Actively developing circular economy and low-carbon economy is the best choice to achieve sustainable development. To develop low-carbon economy, we should not only change the traditional development mode of high-carbon economy but also seek energy-saving ways and promote energy-saving technologies from all aspects of the supply chain. Therefore, this paper considers a carbon emission-reduction system of a simple secondary supply chain composed of a manufacturer and a retailer. Widely used low-carbon supply chain coordination mechanisms include cooperative advertising contracts, revenue-sharing contracts, wholesale price contracts, cost-sharing contracts, and two-part contracts. This paper studies the cooperation between upstream and downstream enterprises in the practice of carbon emission-reduction supply chain management. The upstream manufacturer carries out energy and emission reductions, and the downstream retailer shares certain costs. In general, the manufacturer is the main source of emission reduction and faces more pressure than the retailer. Meanwhile, the manufacturer can transfer the cost of emission reduction downstream through market forces. Therefore, the manufacturer is the decision-maker in the differential game and the retailer follows the manufacturer to share the R&D cost of emission reduction. In China’s quota-based carbon trading system, the government grants enterprises a certain carbon quota. Emissions that exceed the quota must be purchased from the society. At the same time, carbon trading is carried out in some large markets and the supply chain has no effect on the carbon price. Therefore, it is assumed that the carbon price is exogenous. In addition, this paper assumes that consumers have a low-carbon preference; i.e., they prefer products associated with lower carbon emissions.

To describe the above problems, this paper defines the parameters shown in Table 1.


VariableDescription

Product retail price
Product market size
Quantity demanded considering consumer low-carbon preference
Abatement cost coefficient
Impact coefficient of the manufacturer’s emission-reduction effort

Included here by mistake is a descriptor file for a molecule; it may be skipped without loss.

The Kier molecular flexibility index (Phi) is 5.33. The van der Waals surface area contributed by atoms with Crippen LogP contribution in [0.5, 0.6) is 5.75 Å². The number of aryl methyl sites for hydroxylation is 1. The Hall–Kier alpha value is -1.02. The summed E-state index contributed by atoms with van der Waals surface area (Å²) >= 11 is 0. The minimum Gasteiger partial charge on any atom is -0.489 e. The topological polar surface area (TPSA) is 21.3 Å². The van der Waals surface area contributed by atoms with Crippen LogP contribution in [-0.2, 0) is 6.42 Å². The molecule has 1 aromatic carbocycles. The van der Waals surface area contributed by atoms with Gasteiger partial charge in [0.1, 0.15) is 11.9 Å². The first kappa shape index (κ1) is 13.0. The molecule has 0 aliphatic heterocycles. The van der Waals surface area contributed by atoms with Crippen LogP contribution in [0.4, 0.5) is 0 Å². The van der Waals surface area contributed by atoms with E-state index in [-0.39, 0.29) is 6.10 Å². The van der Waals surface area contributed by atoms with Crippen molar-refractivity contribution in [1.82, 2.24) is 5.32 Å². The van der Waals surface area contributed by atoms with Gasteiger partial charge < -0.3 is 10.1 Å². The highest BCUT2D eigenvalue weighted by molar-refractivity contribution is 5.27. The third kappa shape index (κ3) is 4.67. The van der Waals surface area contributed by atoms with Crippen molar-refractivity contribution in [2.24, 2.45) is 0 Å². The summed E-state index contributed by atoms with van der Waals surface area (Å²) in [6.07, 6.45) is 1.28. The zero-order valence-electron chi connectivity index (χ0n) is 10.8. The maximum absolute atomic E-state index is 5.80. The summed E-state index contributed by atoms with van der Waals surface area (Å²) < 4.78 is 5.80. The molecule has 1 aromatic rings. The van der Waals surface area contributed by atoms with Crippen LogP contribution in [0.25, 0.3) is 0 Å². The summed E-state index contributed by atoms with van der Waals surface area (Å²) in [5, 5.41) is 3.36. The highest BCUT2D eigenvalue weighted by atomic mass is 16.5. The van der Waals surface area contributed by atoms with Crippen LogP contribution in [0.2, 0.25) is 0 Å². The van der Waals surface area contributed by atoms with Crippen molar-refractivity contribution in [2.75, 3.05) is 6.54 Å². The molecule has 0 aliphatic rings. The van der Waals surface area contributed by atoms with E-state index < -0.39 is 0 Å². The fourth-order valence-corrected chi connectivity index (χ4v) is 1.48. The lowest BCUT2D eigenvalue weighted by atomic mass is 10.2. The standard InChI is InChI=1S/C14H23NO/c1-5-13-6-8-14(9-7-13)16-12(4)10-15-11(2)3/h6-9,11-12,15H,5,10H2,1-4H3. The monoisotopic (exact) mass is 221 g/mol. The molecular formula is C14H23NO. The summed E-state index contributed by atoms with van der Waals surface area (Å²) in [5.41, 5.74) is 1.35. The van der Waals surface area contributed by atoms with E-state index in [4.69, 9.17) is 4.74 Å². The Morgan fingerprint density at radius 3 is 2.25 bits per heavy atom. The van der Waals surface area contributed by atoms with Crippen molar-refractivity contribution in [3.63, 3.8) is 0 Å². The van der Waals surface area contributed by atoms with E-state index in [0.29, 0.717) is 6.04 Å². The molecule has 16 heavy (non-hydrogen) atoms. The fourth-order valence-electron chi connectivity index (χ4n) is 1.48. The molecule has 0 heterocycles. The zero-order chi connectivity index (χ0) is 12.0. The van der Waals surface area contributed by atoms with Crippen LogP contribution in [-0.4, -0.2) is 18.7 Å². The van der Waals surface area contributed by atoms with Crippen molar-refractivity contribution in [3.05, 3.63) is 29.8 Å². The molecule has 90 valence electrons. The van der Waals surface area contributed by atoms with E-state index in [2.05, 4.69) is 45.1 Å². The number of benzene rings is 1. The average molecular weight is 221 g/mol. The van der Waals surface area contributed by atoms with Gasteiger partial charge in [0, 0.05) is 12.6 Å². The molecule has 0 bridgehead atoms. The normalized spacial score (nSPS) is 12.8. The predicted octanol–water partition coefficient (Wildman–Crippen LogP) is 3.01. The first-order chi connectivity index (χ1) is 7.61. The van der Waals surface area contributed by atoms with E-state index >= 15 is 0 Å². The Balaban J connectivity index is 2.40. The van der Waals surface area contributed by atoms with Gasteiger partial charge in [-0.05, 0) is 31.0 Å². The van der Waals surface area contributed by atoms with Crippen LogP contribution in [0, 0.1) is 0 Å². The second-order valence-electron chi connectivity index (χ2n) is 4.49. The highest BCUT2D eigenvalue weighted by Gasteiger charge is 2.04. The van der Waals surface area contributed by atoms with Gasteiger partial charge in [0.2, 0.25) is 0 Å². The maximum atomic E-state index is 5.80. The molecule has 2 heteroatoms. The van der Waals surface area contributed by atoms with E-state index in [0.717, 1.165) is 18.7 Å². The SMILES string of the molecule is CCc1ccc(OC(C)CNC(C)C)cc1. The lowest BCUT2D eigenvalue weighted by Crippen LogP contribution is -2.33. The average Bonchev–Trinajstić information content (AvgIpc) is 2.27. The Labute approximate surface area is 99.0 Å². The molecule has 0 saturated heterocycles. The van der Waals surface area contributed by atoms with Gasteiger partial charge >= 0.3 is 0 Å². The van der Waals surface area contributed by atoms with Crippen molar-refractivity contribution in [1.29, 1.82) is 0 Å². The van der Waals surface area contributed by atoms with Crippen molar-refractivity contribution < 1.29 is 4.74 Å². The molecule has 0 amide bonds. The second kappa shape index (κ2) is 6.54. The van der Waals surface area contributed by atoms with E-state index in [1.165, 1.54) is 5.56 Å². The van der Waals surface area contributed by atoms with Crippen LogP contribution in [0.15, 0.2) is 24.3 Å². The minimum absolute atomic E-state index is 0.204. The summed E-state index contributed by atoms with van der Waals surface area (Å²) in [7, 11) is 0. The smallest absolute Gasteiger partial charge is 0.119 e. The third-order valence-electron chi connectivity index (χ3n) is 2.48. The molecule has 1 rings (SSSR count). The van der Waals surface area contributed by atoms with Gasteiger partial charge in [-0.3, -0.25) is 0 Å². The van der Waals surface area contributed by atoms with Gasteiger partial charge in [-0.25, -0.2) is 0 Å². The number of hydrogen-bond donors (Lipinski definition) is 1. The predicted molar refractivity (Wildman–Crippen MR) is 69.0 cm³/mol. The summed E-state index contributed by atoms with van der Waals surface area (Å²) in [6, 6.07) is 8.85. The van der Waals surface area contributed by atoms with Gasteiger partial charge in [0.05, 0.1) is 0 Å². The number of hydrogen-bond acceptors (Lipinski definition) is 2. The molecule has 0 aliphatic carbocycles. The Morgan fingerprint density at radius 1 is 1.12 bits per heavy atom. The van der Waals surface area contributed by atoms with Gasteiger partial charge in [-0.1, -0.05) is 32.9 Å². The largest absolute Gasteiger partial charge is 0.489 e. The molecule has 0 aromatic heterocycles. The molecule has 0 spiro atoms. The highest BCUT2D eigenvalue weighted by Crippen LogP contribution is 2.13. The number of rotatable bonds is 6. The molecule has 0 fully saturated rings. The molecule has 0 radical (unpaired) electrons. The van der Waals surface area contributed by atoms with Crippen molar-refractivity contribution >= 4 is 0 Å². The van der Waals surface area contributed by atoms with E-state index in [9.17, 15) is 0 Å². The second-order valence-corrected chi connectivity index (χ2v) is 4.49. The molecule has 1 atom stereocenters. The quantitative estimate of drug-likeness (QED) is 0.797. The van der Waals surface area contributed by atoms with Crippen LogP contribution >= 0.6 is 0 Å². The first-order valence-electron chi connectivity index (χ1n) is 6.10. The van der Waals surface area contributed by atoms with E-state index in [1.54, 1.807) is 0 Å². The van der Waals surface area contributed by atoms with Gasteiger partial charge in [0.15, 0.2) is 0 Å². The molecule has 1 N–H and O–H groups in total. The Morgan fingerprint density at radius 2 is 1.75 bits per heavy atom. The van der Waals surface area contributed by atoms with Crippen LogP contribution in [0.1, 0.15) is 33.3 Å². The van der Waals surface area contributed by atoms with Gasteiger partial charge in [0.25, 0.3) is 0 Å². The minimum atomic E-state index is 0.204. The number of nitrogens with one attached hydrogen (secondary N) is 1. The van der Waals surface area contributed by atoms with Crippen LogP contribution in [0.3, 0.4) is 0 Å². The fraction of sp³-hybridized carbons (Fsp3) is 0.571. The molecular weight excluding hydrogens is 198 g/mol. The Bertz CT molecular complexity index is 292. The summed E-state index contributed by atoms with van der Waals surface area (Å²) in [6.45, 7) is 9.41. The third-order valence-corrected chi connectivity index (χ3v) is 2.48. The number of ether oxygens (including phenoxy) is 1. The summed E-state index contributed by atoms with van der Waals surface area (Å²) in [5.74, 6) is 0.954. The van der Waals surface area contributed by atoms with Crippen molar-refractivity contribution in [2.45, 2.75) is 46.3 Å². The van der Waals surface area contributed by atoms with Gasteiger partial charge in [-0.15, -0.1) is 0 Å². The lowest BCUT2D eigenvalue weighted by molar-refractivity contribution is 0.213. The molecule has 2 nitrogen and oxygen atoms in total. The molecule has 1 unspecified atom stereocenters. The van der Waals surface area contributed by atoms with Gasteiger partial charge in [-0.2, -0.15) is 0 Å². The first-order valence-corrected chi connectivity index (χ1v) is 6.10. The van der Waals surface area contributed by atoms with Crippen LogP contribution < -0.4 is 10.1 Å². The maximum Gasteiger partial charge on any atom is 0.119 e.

Per unit product emission quota set by government regulations
Manufacturer’s unit production cost
Profit of the manufacturer
Low-carbon sensitivity coefficient of consumers
Cost subsidy coefficient
Fluctuation coefficient of emission reduction
Manufacturer’s wholesale price
Product marginal demand
Emission-reduction effort
Carbon emission reduction
Relative attenuation rate for the product emission-reduction function
Carbon emissions per unit product without emission-reduction investment
Discount rate
Profit of the retailer
Retailer emission-reduction cost-sharing proportion
Carbon trading price

This paper simplifies the complex conditions and makes the following hypotheses.

Hypothesis 1 (demand function hypothesis). Referring to the research of Laroche et al. [50] and Ouardighi [51, 52], market demand is mainly affected by price factors and nonprice factors, which affect market demand in the form of separable multiplication. The product demand function is as follows:

Hypothesis 2 (input cost hypothesis of emission-reduction technology). The manufacturer’s emission-reduction cost function is an extension of the hypothesis of the innovation cost function. The function is a convex function describing emission-reduction efforts. Thus, the manufacturer’s emission-reduction cost at time t is given by

Hypothesis 3 (interest intensity hypothesis). Suppose that the upstream manufacturer and downstream retailer have the same interest intensity , and .